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Staying sane: an opening post

March 22, 2022

IMG 1543You see a lot of mountain shots in posts here, in part because I spent as much time as I can hiking and carting around a full frame Nikon camera (although today’s picture is from the iPhone.   I took it yesterday from the summit of The Nab, my tenth Wainwright coming to the end of a long day’s hike.  I had just come down the edge of the fell front and centre and managed to survive the transit of the peat hags shown.

Walking for me is a form of meditation especially when I am on my own which is more often the case than it is not.  It is not really an escape from reality, but a way of reflecting on it.  I will say now that we are not ignoring the situation in Europe at the moment and I hope to announce a series of initiatives shortly as, like COVID this is not a story that will have an end, although the beginning was all too clear.  Our goal to provide tools and methods to those engaged both in the Ukraine and dealing with refugees and the wider political context but to do that we have to assemble partners and influence decision makers – and that work is ongoing.  But this blog series is all about walking, or more specifically mountain walking/hiking, as a means of staying sane if nothing else.  Other people have different coping mechanisms but I head for the hills while, thanks to the miracles of modern technology, staying in touch.

As a warning if you are not especially interesting in walking, and the Lake District in particular you may want to skip the series, or skim the anecdotal material which will be a part of each post.  

To set the context,  as some of you know I have been on a quest since September 2020 to climb all 214 Wainwrights in forty days or less.  That involves a lot of long walks and I need enough daylight so November to February are more or less unavailable for this quest, which is not to say that I don’t head for the hills anyway.  On October 6th last year I reached day 28 and 149 Wainwrights in all, but my plan to get to within a week of finishing was stymied when I slipped coming down Red Screes and damaged my knee.  I managed to get off OK, if slowly but had to abandon the rest of the week.  Due to neglect of my body prior to my reversal of Type II Diabetes (which also restored me to hill walking) I have zero cartilage under my knee caps and any twist of damage leaves me disabled for a couple of weeks.  Thanks to kinsinology tape, a good physio and a weekly strength and conditioning class I can walk for twelve hours plus without rest and in difficult terrain, but I go slowly heading downhill or over rough ground where I know any slip would put me out of action.  For those concerned I have a survival bag, emergency signal beacon and always enough food and drink for an overnight wait for mountain rescue if it comes to it.

So with the end of winter gloom I managed three days in the Western Fells in brilliant weather at the start of March, staying in local pubs.  Now as the month comes to an end I am settled into my favourite holiday accommodation for eleven days and I hope to complete the quest.  Two days so far of the eight days to finish.  The first was on Sunday with Iwan involved some difficult and trackless terrain but yesterday’s walk was in the main on good paths.  But two days of ten hours walking and I need a rest day so today has been email, conference calls and now, at the end of the day a blog post.  Overall I have now climbed 173 of the 214, walking over 368 miles with 106,298 feet of ascent (and descent) in some 290 hours over 33 days and expect to finish in 39 days on the first fell I ever climbed – Nab Scar – on a trip from University back in 1973.  The original plan was to finish on my 68th Birthday this coming 1st April but I now have a speaking engagement in Dublin that day so hopefully the last day will be the 29th or 30th but I only have a couple of days buffer stock left so the final day or two may have to wait for the end of April or May.  But I will report progress.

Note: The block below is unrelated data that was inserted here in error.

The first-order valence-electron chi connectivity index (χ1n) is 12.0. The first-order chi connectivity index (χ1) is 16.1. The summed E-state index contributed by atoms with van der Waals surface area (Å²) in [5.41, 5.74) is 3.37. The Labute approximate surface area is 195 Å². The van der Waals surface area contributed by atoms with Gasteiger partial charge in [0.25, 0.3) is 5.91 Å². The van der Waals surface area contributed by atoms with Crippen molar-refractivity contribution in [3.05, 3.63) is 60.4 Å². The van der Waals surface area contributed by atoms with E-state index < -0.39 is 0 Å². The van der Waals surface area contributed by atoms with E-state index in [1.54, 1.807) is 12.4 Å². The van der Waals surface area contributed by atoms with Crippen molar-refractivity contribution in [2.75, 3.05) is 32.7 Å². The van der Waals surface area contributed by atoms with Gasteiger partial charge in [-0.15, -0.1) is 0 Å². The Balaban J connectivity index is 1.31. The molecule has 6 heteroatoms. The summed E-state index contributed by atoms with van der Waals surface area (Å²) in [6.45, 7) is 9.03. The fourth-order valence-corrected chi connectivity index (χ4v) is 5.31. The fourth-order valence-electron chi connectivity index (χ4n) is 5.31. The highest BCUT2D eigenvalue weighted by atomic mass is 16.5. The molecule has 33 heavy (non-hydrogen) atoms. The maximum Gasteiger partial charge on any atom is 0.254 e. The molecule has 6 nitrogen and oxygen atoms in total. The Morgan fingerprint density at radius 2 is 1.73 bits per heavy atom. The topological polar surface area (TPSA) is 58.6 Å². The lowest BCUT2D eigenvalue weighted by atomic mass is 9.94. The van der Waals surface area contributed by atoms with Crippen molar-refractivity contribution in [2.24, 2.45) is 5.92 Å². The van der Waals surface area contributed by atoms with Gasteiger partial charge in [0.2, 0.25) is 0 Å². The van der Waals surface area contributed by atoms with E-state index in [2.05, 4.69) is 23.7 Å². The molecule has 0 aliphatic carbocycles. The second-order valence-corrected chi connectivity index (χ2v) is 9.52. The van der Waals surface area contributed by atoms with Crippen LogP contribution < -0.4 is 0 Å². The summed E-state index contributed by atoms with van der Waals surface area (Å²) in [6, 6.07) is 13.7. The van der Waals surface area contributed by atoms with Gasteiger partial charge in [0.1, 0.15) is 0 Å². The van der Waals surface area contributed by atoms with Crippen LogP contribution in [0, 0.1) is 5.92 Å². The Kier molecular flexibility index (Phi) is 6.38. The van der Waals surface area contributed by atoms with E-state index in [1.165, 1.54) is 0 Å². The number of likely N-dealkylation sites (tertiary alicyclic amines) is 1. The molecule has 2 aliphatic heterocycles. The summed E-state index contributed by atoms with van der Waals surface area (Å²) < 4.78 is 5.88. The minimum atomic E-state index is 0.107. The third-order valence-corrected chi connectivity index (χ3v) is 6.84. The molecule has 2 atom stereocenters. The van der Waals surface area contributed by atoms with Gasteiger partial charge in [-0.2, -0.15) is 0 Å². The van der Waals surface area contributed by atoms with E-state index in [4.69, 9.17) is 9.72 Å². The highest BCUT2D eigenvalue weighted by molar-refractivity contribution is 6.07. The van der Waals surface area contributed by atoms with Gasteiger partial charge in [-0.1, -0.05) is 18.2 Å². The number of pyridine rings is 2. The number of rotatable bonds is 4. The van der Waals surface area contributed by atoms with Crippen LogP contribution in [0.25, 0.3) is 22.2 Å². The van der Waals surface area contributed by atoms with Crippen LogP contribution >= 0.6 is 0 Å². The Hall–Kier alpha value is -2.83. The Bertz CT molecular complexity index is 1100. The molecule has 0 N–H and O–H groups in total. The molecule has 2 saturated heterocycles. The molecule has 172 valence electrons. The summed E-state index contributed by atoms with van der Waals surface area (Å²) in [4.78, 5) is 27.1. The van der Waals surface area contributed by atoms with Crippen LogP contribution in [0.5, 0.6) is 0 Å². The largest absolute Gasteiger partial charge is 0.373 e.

The map to the left gives you an idea of sort of routes you have to put together to fit everything into a restricted timetable.  Marshall’s book which gave me the inspiration for this gets it all done in 36 but I am a little old for that.  If it hadn’t been for really bad weather on Scafell Pike back in 2020 I would be completing in 38 days but that’s life.  There are very strict rules around this whole endeavour which I have imposed on myself.  In summary:

  1. No peak can be ascended more than one (other than on the same day to handle outlier fells
  2. The minute two Wainwrights have been climbed the day counts, I can’t turn back for whatever reason and try again.
  3. One Wainwright is allowed as being out of quest
  4. It is OK to do two or three walks in a single day using the car to get between starting points
  5. Other than low level roads, no route shall have anything in common with any other route

I could add to that the desirable quality of a pub at the end of a walk but that is not a condition.  In the main established tracks are used, but from time to time, to make the day’s quota one has to go off piste.  Sunday was one example of that and it took Iwan and I around an hour and a half to travel less that half a mile as the crow flies but it was down a near vertical and slippery hill side.  Walking alone is very different from walking with friends, or strangers but I’ll return to that in a future post.

So I’ve set the scene.  Tomorrow I will be up before 0600 to get myself sorted and onto the fells by 0800 as I’ve probably got a solid 9-10 hours of walking and over 4000 ft of climbing.   I may not post every day, but I will be posting thoughts arising from the walks, and about the nature of walking for mental as well as physical health.

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